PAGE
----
On Monday and Tuesday (9/21-22) we’re introducing tone through Ernest Hemingway’s “Hills Like White Elephants”. Hemingway was a minimalist when it came to description so understanding tone is pretty key to this story.
Our next short story (Sep. 10 & 11) is Flannery O’Connor’s classic “A Good Man is Hard to Find.” (or here as a doc) Again, use literary patterns, setting, and character to decode the symbolism and put together what moral, social, or spiritual experience this story represents. How do we end up with misfits in our society and what are the consequences? And what the heck does he mean “she would of been a good woman, [ . . . ] “if it had been somebody there to shoot her every minute of her life” (O’Connor)? The Canvas assignment is here, and a supplemental reading is here: The Element of Suspense in A Good Man is Hard to Find Enjoy!
EXTRA CREDIT: “Greasy Lake” by T. Coragessan Boyle. Here you will need to use literary patterns and setting (like in “Hunters in the Snow”) along with tone and point of view to discern character: what are these boys really like?
As a way of introducing prose analysis (which is the second essay question on the AP exam) we’re applying Patterns in Literature (Note page to help you follow along: Patterns in Lit brainstorming) to Tobias Wolff’s “Hunters in the Snow.” (or as a downloadable doc here)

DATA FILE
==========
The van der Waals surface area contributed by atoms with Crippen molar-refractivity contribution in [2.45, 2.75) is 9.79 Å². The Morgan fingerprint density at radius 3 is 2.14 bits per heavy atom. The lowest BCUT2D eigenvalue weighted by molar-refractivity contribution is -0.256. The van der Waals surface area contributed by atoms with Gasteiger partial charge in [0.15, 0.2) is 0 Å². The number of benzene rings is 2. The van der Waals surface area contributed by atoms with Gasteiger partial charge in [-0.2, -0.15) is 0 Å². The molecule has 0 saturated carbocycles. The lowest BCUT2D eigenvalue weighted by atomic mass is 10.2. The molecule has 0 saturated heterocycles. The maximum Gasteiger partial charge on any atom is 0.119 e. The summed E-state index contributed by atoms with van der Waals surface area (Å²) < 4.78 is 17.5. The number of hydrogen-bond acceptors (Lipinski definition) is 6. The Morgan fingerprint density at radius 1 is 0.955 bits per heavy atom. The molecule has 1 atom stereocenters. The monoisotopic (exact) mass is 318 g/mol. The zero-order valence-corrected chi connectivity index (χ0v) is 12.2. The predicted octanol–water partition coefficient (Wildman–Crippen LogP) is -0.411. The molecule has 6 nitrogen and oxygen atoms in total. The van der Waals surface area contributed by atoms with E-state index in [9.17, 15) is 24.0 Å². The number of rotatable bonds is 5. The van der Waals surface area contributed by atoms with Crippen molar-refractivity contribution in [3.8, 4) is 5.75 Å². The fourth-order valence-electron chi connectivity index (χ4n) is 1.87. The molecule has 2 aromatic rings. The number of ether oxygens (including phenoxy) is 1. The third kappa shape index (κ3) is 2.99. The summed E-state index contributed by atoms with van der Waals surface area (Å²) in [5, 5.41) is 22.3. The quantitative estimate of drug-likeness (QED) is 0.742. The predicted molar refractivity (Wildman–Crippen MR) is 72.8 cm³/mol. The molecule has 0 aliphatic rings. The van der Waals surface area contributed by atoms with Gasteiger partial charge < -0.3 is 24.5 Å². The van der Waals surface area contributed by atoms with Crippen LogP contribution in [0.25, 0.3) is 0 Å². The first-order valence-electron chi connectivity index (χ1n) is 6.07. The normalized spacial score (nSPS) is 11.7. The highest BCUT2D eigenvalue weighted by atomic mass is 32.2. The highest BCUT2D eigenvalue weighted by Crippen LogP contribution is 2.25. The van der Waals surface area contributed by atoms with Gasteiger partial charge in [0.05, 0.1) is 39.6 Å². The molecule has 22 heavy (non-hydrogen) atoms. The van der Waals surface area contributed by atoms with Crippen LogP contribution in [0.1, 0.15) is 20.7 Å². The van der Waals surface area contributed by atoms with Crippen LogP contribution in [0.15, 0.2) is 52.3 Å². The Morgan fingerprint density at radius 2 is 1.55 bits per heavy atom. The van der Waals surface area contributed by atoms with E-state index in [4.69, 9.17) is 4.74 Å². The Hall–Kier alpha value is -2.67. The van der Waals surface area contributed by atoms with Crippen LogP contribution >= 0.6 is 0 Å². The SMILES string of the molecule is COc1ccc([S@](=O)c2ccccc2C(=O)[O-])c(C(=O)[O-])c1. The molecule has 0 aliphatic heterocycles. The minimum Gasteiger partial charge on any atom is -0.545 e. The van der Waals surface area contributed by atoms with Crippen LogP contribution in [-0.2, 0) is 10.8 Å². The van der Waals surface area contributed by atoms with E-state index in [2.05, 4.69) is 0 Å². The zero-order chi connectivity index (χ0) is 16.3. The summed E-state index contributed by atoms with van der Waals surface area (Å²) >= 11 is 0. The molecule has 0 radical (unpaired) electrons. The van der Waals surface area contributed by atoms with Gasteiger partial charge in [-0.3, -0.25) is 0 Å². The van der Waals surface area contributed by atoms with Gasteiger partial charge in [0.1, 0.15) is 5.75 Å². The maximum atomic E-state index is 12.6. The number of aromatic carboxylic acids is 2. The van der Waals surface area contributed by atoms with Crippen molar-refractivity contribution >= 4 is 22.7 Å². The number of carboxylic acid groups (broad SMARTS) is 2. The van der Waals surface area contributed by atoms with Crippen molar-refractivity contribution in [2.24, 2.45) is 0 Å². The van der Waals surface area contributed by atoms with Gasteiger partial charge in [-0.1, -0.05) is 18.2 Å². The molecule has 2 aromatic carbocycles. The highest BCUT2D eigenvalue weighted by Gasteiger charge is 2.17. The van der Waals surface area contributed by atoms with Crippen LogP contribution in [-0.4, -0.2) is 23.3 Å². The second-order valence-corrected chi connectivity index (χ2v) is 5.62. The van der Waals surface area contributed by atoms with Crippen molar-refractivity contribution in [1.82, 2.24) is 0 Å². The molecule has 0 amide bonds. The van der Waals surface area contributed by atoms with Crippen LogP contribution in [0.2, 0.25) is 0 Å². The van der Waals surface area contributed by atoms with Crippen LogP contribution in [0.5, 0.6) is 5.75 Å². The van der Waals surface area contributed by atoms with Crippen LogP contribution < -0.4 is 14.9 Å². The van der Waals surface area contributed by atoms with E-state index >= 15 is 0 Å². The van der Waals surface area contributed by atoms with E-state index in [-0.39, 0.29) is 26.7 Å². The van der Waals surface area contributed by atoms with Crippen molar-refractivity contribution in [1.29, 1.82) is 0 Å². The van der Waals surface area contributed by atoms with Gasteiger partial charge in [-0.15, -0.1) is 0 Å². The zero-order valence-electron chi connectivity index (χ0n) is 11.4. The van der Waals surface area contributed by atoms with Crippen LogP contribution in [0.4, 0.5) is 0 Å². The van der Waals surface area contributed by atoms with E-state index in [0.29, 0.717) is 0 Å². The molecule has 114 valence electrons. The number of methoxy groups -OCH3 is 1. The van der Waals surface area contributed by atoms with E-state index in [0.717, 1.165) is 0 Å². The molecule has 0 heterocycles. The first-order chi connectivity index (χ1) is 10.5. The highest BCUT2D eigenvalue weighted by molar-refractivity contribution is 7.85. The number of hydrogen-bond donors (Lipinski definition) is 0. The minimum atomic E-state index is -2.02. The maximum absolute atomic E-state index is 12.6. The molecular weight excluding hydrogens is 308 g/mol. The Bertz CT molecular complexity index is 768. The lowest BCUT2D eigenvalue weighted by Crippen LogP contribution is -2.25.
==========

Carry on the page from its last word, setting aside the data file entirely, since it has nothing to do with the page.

Directions for your assignment on the short story can be found here: Hunters in the Snow, or after the page break. You can write out your answers in a notebook or on a piece of paper, or type them into the assignment document or one like it. This should be included in your learning portfolio that we will review at the end of the quarter.
We are using Katherine Anne Porter’s “The Jilting of Granny Weatherall” (text can also be found after the page break) to look at the effects of character and narrative style. Here are the Figurative Language and Characterization 2020 notes. Read through them and/or go through the videos after the page break, then read and annotate the short story. You can do this on your own, but I highly recommend you watch the guided annotation video after the page break.
You can print and annotate the story, annotate it in a word processing program such as Google Docs or Microsoft Word, or you can just take notes in a notebook or separate document. Continue reading